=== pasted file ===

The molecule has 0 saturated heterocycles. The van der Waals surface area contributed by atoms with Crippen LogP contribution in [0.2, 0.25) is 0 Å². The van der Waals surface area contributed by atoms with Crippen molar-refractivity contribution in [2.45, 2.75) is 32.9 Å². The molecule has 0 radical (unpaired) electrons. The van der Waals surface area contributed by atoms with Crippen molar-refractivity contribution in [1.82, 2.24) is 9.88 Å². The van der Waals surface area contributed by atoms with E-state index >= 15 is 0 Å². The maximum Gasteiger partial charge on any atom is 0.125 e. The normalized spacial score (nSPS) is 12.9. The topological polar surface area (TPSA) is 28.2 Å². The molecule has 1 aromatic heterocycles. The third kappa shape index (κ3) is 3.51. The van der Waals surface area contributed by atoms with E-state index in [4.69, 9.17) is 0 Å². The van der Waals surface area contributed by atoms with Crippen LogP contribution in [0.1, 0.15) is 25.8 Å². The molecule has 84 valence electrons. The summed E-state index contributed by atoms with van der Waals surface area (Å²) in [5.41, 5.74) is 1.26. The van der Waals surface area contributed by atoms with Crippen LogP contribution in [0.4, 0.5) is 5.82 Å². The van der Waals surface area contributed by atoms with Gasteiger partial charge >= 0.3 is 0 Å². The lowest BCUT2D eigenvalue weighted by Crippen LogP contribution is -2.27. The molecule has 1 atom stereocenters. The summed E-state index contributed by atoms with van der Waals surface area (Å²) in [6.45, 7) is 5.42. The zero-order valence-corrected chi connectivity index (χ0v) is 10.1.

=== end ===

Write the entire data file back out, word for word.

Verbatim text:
The molecule has 0 saturated heterocycles. The van der Waals surface area contributed by atoms with Crippen LogP contribution in [0.2, 0.25) is 0 Å². The van der Waals surface area contributed by atoms with Crippen molar-refractivity contribution in [2.45, 2.75) is 32.9 Å². The molecule has 0 radical (unpaired) electrons. The van der Waals surface area contributed by atoms with Crippen molar-refractivity contribution in [1.82, 2.24) is 9.88 Å². The van der Waals surface area contributed by atoms with E-state index >= 15 is 0 Å². The maximum Gasteiger partial charge on any atom is 0.125 e. The normalized spacial score (nSPS) is 12.9. The topological polar surface area (TPSA) is 28.2 Å². The molecule has 1 aromatic heterocycles. The third kappa shape index (κ3) is 3.51. The van der Waals surface area contributed by atoms with E-state index in [4.69, 9.17) is 0 Å². The van der Waals surface area contributed by atoms with Crippen LogP contribution in [0.1, 0.15) is 25.8 Å². The molecule has 84 valence electrons. The summed E-state index contributed by atoms with van der Waals surface area (Å²) in [5.41, 5.74) is 1.26. The van der Waals surface area contributed by atoms with Crippen LogP contribution in [0.4, 0.5) is 5.82 Å². The van der Waals surface area contributed by atoms with Gasteiger partial charge >= 0.3 is 0 Å². The lowest BCUT2D eigenvalue weighted by Crippen LogP contribution is -2.27. The molecule has 1 atom stereocenters. The summed E-state index contributed by atoms with van der Waals surface area (Å²) in [6.45, 7) is 5.42. The zero-order valence-corrected chi connectivity index (χ0v) is 10.1.